The chapters of my book are due to a publisher in one week; these tips for writing for publication will make those chapters lively, concrete, and strong! These writing tips focus on the craft of writing (not the mechanics, such as grammar, spelling, or sentence construction).
You’re here, which means you want to get published. It was a dream for me, too! My first book (Growing Forward When You Can’t Go Back) came out last week. It took years to find the right literary agent and publishing house – and lots of reading of writing books such as John Gardner’s The Art of Fiction: Notes on Craft for Writers.
My first traditionally published book is nonfiction, but I read fiction writing books – and listen to podcasts for novelists – all the time. That’s one of my best tips on writing for publication: use fiction craft techniques even if you’re writing nonfiction. But wait, there’s more!
Have you heard this writing quote from one of the most successful authors in America (and perhaps the world)?
“The difference between the right word and the almost right word is the difference between lightning and the lightning bug,” said Mark Twain.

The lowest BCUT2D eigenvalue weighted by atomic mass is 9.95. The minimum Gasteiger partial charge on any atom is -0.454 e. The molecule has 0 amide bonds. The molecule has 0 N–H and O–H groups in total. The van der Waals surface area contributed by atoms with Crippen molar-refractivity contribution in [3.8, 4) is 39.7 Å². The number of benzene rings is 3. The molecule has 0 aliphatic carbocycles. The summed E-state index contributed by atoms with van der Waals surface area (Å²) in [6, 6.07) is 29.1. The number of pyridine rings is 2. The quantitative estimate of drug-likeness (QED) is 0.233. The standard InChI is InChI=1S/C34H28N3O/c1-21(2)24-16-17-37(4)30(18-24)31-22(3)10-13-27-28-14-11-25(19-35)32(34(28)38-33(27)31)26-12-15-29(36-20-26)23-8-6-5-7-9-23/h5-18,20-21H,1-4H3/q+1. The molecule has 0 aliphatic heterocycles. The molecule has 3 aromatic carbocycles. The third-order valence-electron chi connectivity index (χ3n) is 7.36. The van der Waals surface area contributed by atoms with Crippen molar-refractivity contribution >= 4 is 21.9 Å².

Writing for publication involves finding the exact right word — and stringing your sentences together carefully and deliberately. It helps if you love the writing craft and editing process.
7 Tips for Writing for Publication
Not only does it help if you enjoy writing and editing, it really helps if you can take feedback. Editors want your book, article, memoir or magazine article to be the best it can be. Don’t take their revisions and edits personally; your book is not your baby.
You may be writing your life story, but you must detach from an agent’s, publisher’s, or editor’s thoughts on your work.
1. Detach from your writing – especially if you want to get published